The big campaign news over the weekend was Spiegel’s interview with Iraqi prime minister Nouri al-Maliki in which he endorsed Barack Obama’s timeline for the withdrawal of US troops.

Iraq PM endorses Obama’s withdrawal plan – The big campaign news over the weekend was Spiegel’s interview with Iraqi prime minister Nouri al-Maliki in which he endorsed Barack Obama’s 16-month timeline for withdrawal of US troops.

The Washington Monthly says “The Bush administration was so unnerved by this that they mistakenly sent an email to the entire White House press corps headlined “Iraqi PM backs Obama troop exit plan.” Oops. Then they followed this up by leaning on Maliki to retract, an effort made clumsily transparent by releasing the Iraqi statement via the U.S. military’s Central Command press office.”

A piece in Commentary describes the interview as Maliki’s “gift” to Obama but warns:

“The better part of McCain’s reluctance to talk about timetables was founded in the fear that we’d be giving the enemy a heads-up as to when their job would get easier. Doubtless American commanders were mindful of the same. Maliki’s suddenly loosened tongue might prove to be a very dangerous betrayal of this elementary precaution. In other words, even if Maliki’s time frame is doable (and about that there’s massive debate), its advance broadcast is just stupid.”

Barack Obama’s world tour – The details of Barack Obama’s forthcoming world tour remain vague but he’s confirmed he’ll be visiting Jordan, Israel and the West Bank, Iraq, Afghanistan, Germany, France and the UK in a tour which New York magazine said has the potential to turn into a blessing or a curse. The piece entitled “Obama, Rock Star, to embark on risky overseas tour” – rounds up the mixed coverage the tour is garnering from a variety of media outlets.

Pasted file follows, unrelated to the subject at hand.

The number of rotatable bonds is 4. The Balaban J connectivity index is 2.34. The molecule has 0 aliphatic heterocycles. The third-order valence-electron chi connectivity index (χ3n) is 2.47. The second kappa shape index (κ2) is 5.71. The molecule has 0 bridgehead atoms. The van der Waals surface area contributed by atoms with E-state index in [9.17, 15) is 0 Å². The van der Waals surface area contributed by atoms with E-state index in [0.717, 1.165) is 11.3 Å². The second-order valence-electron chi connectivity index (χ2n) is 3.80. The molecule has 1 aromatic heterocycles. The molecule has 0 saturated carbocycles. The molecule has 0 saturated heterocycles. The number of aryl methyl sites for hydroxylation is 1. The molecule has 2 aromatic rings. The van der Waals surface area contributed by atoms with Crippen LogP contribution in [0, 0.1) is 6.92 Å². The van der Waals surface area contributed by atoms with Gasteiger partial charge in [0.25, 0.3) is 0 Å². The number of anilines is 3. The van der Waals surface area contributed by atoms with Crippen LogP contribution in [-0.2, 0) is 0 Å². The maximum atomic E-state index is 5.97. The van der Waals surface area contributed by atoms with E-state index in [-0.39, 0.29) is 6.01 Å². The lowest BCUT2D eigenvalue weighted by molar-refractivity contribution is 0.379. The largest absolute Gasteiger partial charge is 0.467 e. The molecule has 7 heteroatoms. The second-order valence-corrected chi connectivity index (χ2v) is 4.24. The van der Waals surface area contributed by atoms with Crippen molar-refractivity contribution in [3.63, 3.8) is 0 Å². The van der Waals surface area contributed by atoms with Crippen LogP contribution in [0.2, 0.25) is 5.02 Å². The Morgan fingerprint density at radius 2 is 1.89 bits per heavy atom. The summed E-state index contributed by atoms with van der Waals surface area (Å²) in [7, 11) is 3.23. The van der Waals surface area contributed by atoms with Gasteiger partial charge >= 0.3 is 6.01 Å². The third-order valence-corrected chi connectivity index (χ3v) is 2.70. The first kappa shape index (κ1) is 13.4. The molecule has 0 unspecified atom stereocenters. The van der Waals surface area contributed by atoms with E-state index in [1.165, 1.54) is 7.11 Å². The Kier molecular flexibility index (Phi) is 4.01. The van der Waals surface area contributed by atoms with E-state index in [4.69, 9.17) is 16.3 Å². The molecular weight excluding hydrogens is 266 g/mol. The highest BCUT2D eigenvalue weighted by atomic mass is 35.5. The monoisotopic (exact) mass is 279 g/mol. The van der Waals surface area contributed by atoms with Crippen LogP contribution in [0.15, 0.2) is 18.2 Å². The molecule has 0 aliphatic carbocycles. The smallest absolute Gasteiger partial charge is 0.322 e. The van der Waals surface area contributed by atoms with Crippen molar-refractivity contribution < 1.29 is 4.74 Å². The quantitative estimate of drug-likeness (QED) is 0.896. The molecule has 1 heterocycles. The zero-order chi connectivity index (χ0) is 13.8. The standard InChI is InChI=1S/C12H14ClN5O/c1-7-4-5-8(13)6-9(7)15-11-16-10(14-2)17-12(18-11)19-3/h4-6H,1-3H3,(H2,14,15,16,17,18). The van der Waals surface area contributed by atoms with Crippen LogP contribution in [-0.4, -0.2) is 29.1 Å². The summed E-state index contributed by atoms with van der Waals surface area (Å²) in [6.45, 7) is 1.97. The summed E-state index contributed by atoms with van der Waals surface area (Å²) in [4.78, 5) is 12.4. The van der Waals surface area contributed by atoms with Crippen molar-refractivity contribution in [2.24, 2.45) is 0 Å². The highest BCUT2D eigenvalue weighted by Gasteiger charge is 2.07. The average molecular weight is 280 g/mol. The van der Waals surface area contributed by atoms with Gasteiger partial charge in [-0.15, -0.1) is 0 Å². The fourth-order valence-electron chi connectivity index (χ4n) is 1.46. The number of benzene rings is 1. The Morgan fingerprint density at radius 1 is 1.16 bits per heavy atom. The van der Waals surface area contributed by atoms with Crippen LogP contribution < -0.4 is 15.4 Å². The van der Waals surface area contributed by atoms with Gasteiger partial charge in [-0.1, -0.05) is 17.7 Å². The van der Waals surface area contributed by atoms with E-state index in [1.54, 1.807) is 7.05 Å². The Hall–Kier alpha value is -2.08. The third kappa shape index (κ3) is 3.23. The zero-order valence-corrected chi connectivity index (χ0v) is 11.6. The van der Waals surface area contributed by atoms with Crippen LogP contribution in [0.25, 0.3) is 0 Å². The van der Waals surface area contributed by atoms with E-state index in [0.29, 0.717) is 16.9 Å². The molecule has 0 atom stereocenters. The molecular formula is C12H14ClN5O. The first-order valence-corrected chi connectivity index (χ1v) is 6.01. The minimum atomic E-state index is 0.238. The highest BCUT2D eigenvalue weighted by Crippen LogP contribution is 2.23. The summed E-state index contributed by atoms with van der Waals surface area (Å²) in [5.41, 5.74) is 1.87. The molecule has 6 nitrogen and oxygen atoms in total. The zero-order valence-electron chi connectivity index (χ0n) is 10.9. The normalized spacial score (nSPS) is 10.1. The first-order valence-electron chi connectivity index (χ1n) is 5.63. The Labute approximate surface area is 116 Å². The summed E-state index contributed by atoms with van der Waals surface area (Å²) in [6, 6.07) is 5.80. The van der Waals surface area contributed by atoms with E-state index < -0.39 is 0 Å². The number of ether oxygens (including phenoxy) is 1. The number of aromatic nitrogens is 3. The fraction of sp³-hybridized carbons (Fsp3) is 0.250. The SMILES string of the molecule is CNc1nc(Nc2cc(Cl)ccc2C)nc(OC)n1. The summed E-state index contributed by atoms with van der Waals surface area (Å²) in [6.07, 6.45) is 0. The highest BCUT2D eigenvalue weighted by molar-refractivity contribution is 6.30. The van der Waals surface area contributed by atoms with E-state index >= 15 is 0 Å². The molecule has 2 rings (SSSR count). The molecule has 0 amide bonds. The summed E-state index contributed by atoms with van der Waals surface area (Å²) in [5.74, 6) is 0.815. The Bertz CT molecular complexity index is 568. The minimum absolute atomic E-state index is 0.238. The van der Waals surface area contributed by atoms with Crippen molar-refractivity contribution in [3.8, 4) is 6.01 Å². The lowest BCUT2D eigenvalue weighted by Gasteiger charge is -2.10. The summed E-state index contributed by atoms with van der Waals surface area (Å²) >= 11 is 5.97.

The Times ran a piece on the eve of Obama’s European tour saying he fears “the Blair effect – hero abroad, liability at home”. The trip is much more about shoring up votes at home:

“Lest there be any illusions about the desired target audience for Obama’s trip, the foreign media, including the BBC, have been left on the Tarmac. Only American reporters are on board “Obama One” as his plane heads from one country to the next.”

Corporate sponsorship of the DNC – Salon has a snarky op ed piece looking at the creep of corporate sponsorship into the Democratic National Convention. Attendees will receive a goodie bag with conspicuous AT&T branding on it. “What’s most striking about the Convention bag… is how the parties no longer bother even trying to hide who it is who funds and sponsors them. But — an earnest citizen might object — just because AT&T is helping to pay for the Democrats’ convention and having its logo plastered all over it the way a ranch owner brands his cattle doesn’t mean that they will receive any special consideration when it comes time for Congress to debate and pass our nation’s laws.” — Salon

The making of Obama – New Yorker has a feature looking at the making of Barack Obama, politician and what his time in Chicago says about him. Chicago was the scene of Obama’s first political campaign – for the US Senate. Toni Preckwinkle, a longtime local councillor who campaigned for Obama says she’s become disenchanted. ““Can you get where he is and maintain your personal integrity?” she said. “Is that the question?” She stared at me and grimaced. “I’m going to pass on that.””  — New Yorker

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Peter Fray
Peter Fray
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